The same goes for motives. Are they acting like you have different goals? If so, they aren't going to follow because they're worrying about being screwed over. As often as you need to, back up and re-prime them with what it takes to get them to remember that they trust you. It can happen a lot with scary topics - don't take it personally. Always pay attention to the special case of status incentives.
If they aren't solidly on the same page as you, do not continue - since doing that will only widen the gap. Back up until you're on the same page, and take it one step at a time.

Acknowledge their objections and desires
If someone has an objection, they're not gonna follow until it's dealt with. If you respond by automatically getting defensive or showing them you think it’s stupid, they're going to see it as an attempt to blindly persuade. And if they see it as you not listening to them, then they aren't going to dismiss the concern - and they shouldn't.
So acknowledge it and move on. "Yeah, I see what you're saying, and here's how we get by that" or "Yeah, that actually doesn't work, and I promise we'll get back to that, but I have to explain something else first", or whatever it is.
Sometimes it takes more to properly 'acknowledge' something. Sometimes you can just say "yeah, I get it" in passing. Sometimes you have to pause, slow down, look them in the eye - and emphasize it. Generally, the idea is to look like you have an open mind - and the best way to do that is to actually have an open mind. Don't you be laughing inside about how they think you're taking them seriously!
Sometimes it's just easier to give 'em what they want. There was a limiting alief that "couldn't just go away without a reason" - so I gave it a reason. I did a "magic voodoo dance". She was laughing at how silly the whole situation was, but placebos can work even when you know they're placebos.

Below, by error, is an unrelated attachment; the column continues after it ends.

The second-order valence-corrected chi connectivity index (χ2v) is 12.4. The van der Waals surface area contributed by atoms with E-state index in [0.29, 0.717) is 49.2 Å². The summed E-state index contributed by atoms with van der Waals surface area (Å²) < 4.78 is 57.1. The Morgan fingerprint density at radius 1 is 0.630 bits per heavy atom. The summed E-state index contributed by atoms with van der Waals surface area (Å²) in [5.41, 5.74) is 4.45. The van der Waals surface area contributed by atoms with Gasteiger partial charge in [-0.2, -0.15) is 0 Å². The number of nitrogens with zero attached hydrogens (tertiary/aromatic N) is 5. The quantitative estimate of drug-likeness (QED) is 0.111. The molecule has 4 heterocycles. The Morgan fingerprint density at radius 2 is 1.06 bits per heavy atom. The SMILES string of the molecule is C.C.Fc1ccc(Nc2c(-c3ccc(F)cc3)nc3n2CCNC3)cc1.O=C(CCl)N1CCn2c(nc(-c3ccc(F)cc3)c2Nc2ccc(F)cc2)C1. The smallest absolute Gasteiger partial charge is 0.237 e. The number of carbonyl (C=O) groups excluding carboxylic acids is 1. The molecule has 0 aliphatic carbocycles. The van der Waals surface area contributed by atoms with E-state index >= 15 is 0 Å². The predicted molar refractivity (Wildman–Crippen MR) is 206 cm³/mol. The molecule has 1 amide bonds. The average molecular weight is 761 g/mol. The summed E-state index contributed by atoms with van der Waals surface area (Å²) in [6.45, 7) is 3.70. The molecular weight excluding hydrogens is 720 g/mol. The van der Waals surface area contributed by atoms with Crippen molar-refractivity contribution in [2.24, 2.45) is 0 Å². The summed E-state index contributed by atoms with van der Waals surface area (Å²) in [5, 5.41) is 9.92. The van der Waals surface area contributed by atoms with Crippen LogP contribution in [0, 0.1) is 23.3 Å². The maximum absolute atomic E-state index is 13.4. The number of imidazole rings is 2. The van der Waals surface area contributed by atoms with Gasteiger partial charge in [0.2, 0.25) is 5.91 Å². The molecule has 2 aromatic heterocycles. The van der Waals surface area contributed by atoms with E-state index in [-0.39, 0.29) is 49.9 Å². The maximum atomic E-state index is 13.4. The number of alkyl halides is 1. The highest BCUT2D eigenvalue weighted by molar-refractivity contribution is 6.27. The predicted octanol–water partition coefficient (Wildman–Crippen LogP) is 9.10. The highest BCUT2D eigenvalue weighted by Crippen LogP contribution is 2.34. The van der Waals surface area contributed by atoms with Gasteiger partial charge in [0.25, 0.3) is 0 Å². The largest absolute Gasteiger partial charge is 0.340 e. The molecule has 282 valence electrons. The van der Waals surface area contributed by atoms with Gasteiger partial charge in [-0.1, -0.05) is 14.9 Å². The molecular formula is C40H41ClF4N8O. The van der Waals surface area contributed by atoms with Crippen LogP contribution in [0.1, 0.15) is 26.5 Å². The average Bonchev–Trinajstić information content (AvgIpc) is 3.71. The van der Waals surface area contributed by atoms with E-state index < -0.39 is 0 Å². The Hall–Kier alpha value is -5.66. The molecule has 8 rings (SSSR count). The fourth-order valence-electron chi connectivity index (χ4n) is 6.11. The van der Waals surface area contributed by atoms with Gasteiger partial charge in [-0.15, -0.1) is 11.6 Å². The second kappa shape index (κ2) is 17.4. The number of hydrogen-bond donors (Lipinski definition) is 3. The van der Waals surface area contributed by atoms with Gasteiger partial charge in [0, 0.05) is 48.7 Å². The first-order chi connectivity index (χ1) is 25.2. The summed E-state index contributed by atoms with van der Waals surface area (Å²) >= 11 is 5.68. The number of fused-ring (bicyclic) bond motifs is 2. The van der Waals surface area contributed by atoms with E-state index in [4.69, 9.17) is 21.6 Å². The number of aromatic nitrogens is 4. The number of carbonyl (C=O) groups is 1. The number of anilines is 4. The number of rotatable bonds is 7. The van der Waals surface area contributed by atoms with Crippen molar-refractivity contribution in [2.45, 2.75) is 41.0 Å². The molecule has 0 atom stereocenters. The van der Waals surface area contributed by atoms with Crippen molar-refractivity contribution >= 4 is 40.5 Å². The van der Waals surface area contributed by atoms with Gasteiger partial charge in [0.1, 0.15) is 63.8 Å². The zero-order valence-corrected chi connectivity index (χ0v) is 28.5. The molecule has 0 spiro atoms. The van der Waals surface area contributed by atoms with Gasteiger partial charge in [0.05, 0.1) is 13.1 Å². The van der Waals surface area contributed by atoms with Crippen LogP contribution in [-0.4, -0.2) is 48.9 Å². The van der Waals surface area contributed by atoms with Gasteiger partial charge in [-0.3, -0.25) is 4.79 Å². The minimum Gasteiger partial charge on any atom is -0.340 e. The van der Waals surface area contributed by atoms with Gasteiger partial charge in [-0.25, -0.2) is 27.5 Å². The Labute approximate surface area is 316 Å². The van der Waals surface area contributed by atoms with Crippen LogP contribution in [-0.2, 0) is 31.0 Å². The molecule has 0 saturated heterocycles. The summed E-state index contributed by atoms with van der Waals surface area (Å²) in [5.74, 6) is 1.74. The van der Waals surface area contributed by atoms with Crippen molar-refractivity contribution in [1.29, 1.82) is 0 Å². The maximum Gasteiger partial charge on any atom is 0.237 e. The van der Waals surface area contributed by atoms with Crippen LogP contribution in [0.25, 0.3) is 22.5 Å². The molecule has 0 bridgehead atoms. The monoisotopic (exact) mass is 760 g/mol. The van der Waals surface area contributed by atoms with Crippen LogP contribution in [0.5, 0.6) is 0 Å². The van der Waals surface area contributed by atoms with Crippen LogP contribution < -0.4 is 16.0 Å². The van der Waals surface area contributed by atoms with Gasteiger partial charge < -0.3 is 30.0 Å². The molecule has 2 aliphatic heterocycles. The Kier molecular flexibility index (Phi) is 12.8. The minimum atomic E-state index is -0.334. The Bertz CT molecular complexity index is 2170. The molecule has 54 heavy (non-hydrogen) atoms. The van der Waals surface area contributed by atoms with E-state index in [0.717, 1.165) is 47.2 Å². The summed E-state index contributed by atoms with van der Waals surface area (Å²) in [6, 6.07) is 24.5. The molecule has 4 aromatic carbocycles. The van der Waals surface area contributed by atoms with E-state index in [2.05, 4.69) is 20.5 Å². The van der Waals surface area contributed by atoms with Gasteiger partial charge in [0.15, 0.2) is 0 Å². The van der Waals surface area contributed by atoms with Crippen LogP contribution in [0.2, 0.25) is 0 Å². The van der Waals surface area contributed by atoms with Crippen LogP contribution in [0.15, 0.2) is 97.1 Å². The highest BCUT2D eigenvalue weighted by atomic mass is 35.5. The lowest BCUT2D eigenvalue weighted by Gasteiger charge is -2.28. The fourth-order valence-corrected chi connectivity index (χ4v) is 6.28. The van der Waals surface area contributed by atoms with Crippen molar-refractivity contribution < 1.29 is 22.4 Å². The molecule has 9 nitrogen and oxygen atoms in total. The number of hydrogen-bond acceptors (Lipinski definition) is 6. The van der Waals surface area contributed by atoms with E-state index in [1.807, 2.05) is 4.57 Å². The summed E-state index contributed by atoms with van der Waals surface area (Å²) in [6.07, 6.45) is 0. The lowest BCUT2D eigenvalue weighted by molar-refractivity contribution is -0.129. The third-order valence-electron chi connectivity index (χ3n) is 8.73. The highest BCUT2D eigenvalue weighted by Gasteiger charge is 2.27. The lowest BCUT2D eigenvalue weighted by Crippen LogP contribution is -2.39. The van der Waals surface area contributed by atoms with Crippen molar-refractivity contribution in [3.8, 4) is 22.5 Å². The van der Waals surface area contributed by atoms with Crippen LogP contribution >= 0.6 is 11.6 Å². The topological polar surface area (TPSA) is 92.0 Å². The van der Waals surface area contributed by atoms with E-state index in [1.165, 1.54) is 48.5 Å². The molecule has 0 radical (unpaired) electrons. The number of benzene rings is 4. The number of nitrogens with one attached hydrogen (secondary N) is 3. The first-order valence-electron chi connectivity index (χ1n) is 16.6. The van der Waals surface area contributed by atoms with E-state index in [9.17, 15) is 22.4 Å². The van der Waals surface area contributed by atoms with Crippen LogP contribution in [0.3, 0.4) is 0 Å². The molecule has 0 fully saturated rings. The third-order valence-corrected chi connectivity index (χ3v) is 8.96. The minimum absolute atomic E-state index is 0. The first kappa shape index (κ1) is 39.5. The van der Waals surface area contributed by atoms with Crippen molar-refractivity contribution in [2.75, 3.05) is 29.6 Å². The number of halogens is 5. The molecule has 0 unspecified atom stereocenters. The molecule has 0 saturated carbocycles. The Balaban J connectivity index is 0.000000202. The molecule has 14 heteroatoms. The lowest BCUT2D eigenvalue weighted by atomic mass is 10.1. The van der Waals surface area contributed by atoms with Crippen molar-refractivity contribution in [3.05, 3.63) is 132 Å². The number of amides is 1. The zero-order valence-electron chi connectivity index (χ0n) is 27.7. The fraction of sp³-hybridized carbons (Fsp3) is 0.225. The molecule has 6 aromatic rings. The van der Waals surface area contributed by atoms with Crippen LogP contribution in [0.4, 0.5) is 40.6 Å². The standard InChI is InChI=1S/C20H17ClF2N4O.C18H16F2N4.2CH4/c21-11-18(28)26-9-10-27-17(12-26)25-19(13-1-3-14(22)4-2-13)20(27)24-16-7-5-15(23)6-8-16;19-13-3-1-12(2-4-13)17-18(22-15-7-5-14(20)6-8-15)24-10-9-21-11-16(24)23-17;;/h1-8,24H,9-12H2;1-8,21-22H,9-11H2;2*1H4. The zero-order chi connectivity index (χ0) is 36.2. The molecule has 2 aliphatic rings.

Do it however you want, but make sure they feel like their thoughts and feelings are acknowledged.

Make sure they acknowledge yours
It feels very different to say "yeahbutblah!" than it does to say "I acknowledge that [summary of their point]<take a new breath>. And I still think blah". One is trying to shoo away the messenger before reading the message (this angers the messenger), while the other is looking at the information and actually incorporating it.
Make sure they do it right, and don't continue until they do - this is how you make sure they're on the same page. If they try to say "yeahbut[objection]" then they're showing you that they haven't read your message. They're telling you "I don't have to read your message because look - I already know it's wrong". Unless you really hadn't thought of that objection, you've gotta back up and get them to acknowledge your message. It's absolutely pointless to try to send the next until they've received this one.
You should feel no residual uneasiness. No "sigh... if only people would listen". No "I think he gets it". Just "they understand."

Present only unarguable facts
As far as what it says about your beliefs, "X" is nearly equivalent to "I believe X", yet the latter is much harder to argue against. People tend to know what they believe, even when that belief itself is wrong - and this is important.
If you just say "X", they'll be tempted to respond "Not X". If you say "I believe X", they probably aren't going to say "no you don't!". They might still say "well, that makes you wrong", but that's less likely now that you're not provoking them as much. There's an option to ask "why do you believe X?"